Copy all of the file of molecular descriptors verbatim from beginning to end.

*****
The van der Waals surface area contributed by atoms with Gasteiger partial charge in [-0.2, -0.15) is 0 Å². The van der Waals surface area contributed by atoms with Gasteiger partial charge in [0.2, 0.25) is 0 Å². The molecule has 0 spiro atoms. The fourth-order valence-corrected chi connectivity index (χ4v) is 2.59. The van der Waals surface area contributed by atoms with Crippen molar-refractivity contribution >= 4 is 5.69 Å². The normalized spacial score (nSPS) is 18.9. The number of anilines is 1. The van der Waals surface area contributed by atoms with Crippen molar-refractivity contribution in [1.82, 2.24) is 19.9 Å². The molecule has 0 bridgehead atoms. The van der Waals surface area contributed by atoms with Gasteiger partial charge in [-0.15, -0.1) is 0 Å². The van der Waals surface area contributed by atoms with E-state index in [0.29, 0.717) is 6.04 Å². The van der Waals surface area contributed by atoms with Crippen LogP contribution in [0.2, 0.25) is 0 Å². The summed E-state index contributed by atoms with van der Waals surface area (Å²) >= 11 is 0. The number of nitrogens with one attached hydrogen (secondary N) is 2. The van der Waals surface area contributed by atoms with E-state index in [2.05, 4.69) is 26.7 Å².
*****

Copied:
The van der Waals surface area contributed by atoms with Gasteiger partial charge in [-0.2, -0.15) is 0 Å². The van der Waals surface area contributed by atoms with Gasteiger partial charge in [0.2, 0.25) is 0 Å². The molecule has 0 spiro atoms. The fourth-order valence-corrected chi connectivity index (χ4v) is 2.59. The van der Waals surface area contributed by atoms with Crippen molar-refractivity contribution >= 4 is 5.69 Å². The normalized spacial score (nSPS) is 18.9. The number of anilines is 1. The van der Waals surface area contributed by atoms with Crippen molar-refractivity contribution in [1.82, 2.24) is 19.9 Å². The molecule has 0 bridgehead atoms. The van der Waals surface area contributed by atoms with Gasteiger partial charge in [-0.15, -0.1) is 0 Å². The van der Waals surface area contributed by atoms with E-state index in [0.29, 0.717) is 6.04 Å². The van der Waals surface area contributed by atoms with Crippen LogP contribution in [0.2, 0.25) is 0 Å². The summed E-state index contributed by atoms with van der Waals surface area (Å²) >= 11 is 0. The number of nitrogens with one attached hydrogen (secondary N) is 2. The van der Waals surface area contributed by atoms with E-state index in [2.05, 4.69) is 26.7 Å².